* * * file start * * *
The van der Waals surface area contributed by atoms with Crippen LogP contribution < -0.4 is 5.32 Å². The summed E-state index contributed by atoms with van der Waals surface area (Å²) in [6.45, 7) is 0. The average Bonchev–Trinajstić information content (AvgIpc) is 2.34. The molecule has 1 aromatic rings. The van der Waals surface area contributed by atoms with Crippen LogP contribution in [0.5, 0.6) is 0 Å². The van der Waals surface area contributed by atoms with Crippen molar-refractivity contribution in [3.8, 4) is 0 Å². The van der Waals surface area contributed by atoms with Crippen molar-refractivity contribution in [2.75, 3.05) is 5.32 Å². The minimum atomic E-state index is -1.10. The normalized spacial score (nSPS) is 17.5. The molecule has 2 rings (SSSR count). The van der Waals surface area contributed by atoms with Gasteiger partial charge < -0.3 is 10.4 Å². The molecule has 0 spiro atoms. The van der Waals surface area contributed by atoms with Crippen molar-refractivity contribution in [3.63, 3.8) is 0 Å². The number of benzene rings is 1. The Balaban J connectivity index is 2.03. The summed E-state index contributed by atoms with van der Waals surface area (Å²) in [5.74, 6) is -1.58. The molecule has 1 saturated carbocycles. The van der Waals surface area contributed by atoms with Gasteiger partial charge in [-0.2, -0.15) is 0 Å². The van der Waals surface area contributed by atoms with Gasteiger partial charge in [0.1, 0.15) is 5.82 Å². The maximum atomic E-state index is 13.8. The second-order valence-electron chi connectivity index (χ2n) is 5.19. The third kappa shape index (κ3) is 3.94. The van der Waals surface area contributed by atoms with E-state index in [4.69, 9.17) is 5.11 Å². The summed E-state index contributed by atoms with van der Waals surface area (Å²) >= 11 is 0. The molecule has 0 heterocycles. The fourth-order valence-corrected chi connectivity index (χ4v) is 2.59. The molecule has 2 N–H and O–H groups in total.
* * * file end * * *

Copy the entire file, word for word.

The van der Waals surface area contributed by atoms with Crippen LogP contribution < -0.4 is 5.32 Å². The summed E-state index contributed by atoms with van der Waals surface area (Å²) in [6.45, 7) is 0. The average Bonchev–Trinajstić information content (AvgIpc) is 2.34. The molecule has 1 aromatic rings. The van der Waals surface area contributed by atoms with Crippen LogP contribution in [0.5, 0.6) is 0 Å². The van der Waals surface area contributed by atoms with Crippen molar-refractivity contribution in [3.8, 4) is 0 Å². The van der Waals surface area contributed by atoms with Crippen molar-refractivity contribution in [2.75, 3.05) is 5.32 Å². The minimum atomic E-state index is -1.10. The normalized spacial score (nSPS) is 17.5. The molecule has 2 rings (SSSR count). The van der Waals surface area contributed by atoms with Gasteiger partial charge < -0.3 is 10.4 Å². The molecule has 0 spiro atoms. The van der Waals surface area contributed by atoms with Crippen molar-refractivity contribution in [3.63, 3.8) is 0 Å². The number of benzene rings is 1. The Balaban J connectivity index is 2.03. The summed E-state index contributed by atoms with van der Waals surface area (Å²) in [5.74, 6) is -1.58. The molecule has 1 saturated carbocycles. The van der Waals surface area contributed by atoms with Gasteiger partial charge in [-0.2, -0.15) is 0 Å². The van der Waals surface area contributed by atoms with Gasteiger partial charge in [0.1, 0.15) is 5.82 Å². The maximum atomic E-state index is 13.8. The second-order valence-electron chi connectivity index (χ2n) is 5.19. The third kappa shape index (κ3) is 3.94. The van der Waals surface area contributed by atoms with E-state index in [4.69, 9.17) is 5.11 Å². The summed E-state index contributed by atoms with van der Waals surface area (Å²) >= 11 is 0. The molecule has 0 heterocycles. The fourth-order valence-corrected chi connectivity index (χ4v) is 2.59. The molecule has 2 N–H and O–H groups in total.